I was reading an interesting article a while back about alternative comics vs. comedy club comics:
The issue of hack stand-up comedy was mentioned. I left a comment about that, which was replied to by Phoebe Robinson, the author of the article.
Here was her comment:
Yes, I absolutely agree about the whole matter of bombing. Clearly, when that happens, there is either a disconnect b/t the comic and the audience or the jokes aren’t good enough. I think you bring up an interesting point with hacks, but don’t you feel like 9 times out of 10, they are able to get by because the whole point of being hack is doing material that is easily relatable? That’s how I have viewed it.
I replied to her comment, but due to space limitations, I couldn’t really say everything I wanted relay in my reply.
So, below is the full text of what I wanted to express on the topic of hack stand-up comedy:
All audiences, whether they be general, niche, ethnic, etc. are comprised of individuals with a wide and varied range of life experiences, beliefs, different age ranges and so forth.
However, no matter what the topic or subject a comedian talks about, the more audience members that can relate to, visualize, recognize, connect with and appreciate the material a comedian expresses, the more laughter they will generate if their material is funny.
This also has a direct impact on a comedian’s ability to entertain most of the audiences they perform for with consistency show after show.
Unfortunately, the largely artificial concept of “hack” stand-up comedy is usually a terrible double bind situation (catch 22).
If a comedian delivers material that all or most of an audience can collectively relate to, visualize, recognize and/or appreciate, the comedian’s material is identified as “easy” and the comedian is labeled a “hack” by other comedians – especially if the material gets big laughs.
If a comedian delivers material that most of an audience cannot relate to, visualize, recognize and/or appreciate, they won’t get noteworthy laughs because the audience won’t get the “jokes”.
That may impress the comedians in the back of the room who are bombing with their own “alternative” or “cutting edge” material, but they won’t get far as a comedian if they can’t generate big audience laughs.
Of interest to note: Stand-up comedy thieves don’t steal “cutting” edge material that sucks – they steal material that is proven to get big laughs.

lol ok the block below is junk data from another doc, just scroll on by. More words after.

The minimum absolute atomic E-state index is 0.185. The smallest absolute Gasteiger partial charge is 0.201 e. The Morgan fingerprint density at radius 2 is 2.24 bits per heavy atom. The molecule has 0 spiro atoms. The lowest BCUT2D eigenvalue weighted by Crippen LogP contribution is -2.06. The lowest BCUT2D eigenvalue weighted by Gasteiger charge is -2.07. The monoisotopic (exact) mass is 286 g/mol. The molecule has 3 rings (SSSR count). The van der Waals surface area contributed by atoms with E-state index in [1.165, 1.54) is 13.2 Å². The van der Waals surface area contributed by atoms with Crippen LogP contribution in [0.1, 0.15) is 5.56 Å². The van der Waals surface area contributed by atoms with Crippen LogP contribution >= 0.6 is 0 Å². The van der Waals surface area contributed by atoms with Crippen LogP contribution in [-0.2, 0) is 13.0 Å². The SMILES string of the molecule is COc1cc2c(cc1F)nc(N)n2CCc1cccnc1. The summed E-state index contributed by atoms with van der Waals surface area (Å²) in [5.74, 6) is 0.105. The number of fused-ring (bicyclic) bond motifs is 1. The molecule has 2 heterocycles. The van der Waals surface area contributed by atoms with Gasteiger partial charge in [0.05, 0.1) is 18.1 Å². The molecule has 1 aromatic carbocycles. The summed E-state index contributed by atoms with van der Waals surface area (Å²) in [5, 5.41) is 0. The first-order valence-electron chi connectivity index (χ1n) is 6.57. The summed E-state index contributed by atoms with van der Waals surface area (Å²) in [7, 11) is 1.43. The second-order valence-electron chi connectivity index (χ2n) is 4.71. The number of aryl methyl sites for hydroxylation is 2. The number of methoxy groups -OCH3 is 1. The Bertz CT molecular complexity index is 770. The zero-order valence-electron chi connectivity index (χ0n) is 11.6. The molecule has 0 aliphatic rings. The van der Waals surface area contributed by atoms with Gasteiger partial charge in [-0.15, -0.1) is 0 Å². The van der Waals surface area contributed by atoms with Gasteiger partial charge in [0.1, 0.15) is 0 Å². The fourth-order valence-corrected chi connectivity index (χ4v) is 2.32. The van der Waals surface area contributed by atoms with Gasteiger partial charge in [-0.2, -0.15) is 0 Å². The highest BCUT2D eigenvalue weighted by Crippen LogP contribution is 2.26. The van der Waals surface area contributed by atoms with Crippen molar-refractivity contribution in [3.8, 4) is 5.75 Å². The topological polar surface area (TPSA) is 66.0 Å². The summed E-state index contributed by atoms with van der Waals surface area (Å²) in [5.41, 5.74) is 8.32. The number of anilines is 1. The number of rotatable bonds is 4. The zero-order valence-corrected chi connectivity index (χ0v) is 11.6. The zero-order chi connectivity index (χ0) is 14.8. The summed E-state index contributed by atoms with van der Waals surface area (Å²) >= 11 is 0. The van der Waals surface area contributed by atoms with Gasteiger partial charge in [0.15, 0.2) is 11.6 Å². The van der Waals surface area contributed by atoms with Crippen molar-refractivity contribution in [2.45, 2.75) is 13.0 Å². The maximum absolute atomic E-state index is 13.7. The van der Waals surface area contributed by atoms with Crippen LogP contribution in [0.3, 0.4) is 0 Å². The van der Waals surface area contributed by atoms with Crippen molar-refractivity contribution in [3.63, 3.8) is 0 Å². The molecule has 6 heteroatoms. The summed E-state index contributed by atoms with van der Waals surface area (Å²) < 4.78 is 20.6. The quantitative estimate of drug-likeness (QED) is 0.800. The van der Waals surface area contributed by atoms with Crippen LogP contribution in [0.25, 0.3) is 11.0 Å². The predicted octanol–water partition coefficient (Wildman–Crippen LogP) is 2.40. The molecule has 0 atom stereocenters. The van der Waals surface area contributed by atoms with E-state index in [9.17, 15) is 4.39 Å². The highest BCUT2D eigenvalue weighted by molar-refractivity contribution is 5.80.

In an ironic twist, if you go to Wikipedia and look up hack stand-up comedy, you will find a list of so-called “hack” comedy topics (oddly enough, the general topic of sex which could be collectively considered the single most overdone, broad topic of all today is omitted from the list).
If you compare the stand-up comedy topics identified as hack on Wikipedia to the material that virtually any successful comedian delivers, you will find that at least some if not most of their stand-up comedy material would likely fall into one or more of the “hack” categories listed on that page.
You need only go to YouTube to verify that information.
The reality is that term “hack” as it applies to stand-up comedy is not only an artificial concept to describe a comedian’s material, it is also largely used as an epithet by comedians who can’t generate the big laughs on stage to denigrate those comedians who can.
Am I saying there is no such thing as a hack comedian? No.
The more similar a comedian’s material (with regard to point of view, perspective, angle, etc.) is to that which has already been done by one or more comedians, the more “hacky” they are.
But also keep this in mind:
Virtually every broad topic or subject that an audience could collectively visualize, relate to, and/or appreciate has been done by some comedian somewhere in one way or another.
That’s because there is a relatively narrow range of broad topics a comedian can address that most audiences can collectively grasp and respond to with laughter.
Even the comedians who focus their stand-up comedy material on politics, religion, social issues, world history, or other somewhat rare areas of stand-up comedy must do so in a way that an audience can collectively consume and react to, otherwise they wouldn’t be able to generate the big laughs.
What will always make a comedian’s material original is their individual perspectives and points of view on life as they see it and experience it and how they express that to others – not the specific topics or subjects that provide that common thread for audiences to relate to collectively.
Unfortunately, most comedians attempt to use the same “formulaic”, “mechanical”, blind trial and error approach to developing their stand-up comedy material instead of capitalizing on their own unique perspectives, points of view and sense of humor.
This inhibits a comedian’s ability to develop “original” stand-up comedy material, not from the topics or subjects they choose to deliver on stage, but from the unique viewpoints they are able to express in their stand-up comedy material – material that audiences will need to relate to and appreciate collectively in order for that comedian to kill on stage — no matter what it is they choose to talk about.
Every comedian must make this determination:
Are they out to entertain the audiences at a high level — which will propel them as a comedian but probably land them in the “hack” category whether they are or not, or do they pander to the comedians in the back of the room who appreciate “cutting edge” comedy that probably won’t ever generate noteworthy laughs?
Only the comedian themselves can make that call.
One of my favorite quotes about this is from comedian Tim Hawkins:
“A hack is any comedian who is funnier than you are”.